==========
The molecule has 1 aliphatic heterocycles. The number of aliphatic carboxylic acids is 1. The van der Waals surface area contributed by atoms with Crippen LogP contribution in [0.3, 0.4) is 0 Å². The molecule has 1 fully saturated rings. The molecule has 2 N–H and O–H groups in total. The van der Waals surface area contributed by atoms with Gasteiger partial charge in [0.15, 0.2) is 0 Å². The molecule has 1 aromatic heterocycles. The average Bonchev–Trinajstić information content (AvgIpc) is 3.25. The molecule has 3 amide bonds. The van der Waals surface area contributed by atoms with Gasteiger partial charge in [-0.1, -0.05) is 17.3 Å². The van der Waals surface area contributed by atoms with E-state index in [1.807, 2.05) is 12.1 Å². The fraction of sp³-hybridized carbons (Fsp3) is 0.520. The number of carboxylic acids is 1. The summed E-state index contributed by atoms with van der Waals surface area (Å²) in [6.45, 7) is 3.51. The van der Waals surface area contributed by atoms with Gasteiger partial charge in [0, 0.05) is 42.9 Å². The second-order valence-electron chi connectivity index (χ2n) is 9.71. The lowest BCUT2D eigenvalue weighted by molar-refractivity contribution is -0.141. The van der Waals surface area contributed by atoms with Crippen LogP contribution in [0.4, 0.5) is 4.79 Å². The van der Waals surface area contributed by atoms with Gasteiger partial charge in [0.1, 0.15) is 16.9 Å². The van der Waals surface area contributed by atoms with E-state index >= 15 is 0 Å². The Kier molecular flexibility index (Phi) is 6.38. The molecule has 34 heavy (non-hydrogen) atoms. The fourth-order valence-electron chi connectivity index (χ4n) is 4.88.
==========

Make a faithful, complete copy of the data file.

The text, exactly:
The molecule has 1 aliphatic heterocycles. The number of aliphatic carboxylic acids is 1. The van der Waals surface area contributed by atoms with Crippen LogP contribution in [0.3, 0.4) is 0 Å². The molecule has 1 fully saturated rings. The molecule has 2 N–H and O–H groups in total. The van der Waals surface area contributed by atoms with Gasteiger partial charge in [0.15, 0.2) is 0 Å². The molecule has 1 aromatic heterocycles. The average Bonchev–Trinajstić information content (AvgIpc) is 3.25. The molecule has 3 amide bonds. The van der Waals surface area contributed by atoms with Gasteiger partial charge in [-0.1, -0.05) is 17.3 Å². The van der Waals surface area contributed by atoms with E-state index in [1.807, 2.05) is 12.1 Å². The fraction of sp³-hybridized carbons (Fsp3) is 0.520. The number of carboxylic acids is 1. The summed E-state index contributed by atoms with van der Waals surface area (Å²) in [6.45, 7) is 3.51. The van der Waals surface area contributed by atoms with Gasteiger partial charge in [0, 0.05) is 42.9 Å². The second-order valence-electron chi connectivity index (χ2n) is 9.71. The lowest BCUT2D eigenvalue weighted by molar-refractivity contribution is -0.141. The van der Waals surface area contributed by atoms with Crippen LogP contribution in [0.4, 0.5) is 4.79 Å². The van der Waals surface area contributed by atoms with Gasteiger partial charge in [0.1, 0.15) is 16.9 Å². The van der Waals surface area contributed by atoms with E-state index >= 15 is 0 Å². The Kier molecular flexibility index (Phi) is 6.38. The molecule has 34 heavy (non-hydrogen) atoms. The fourth-order valence-electron chi connectivity index (χ4n) is 4.88.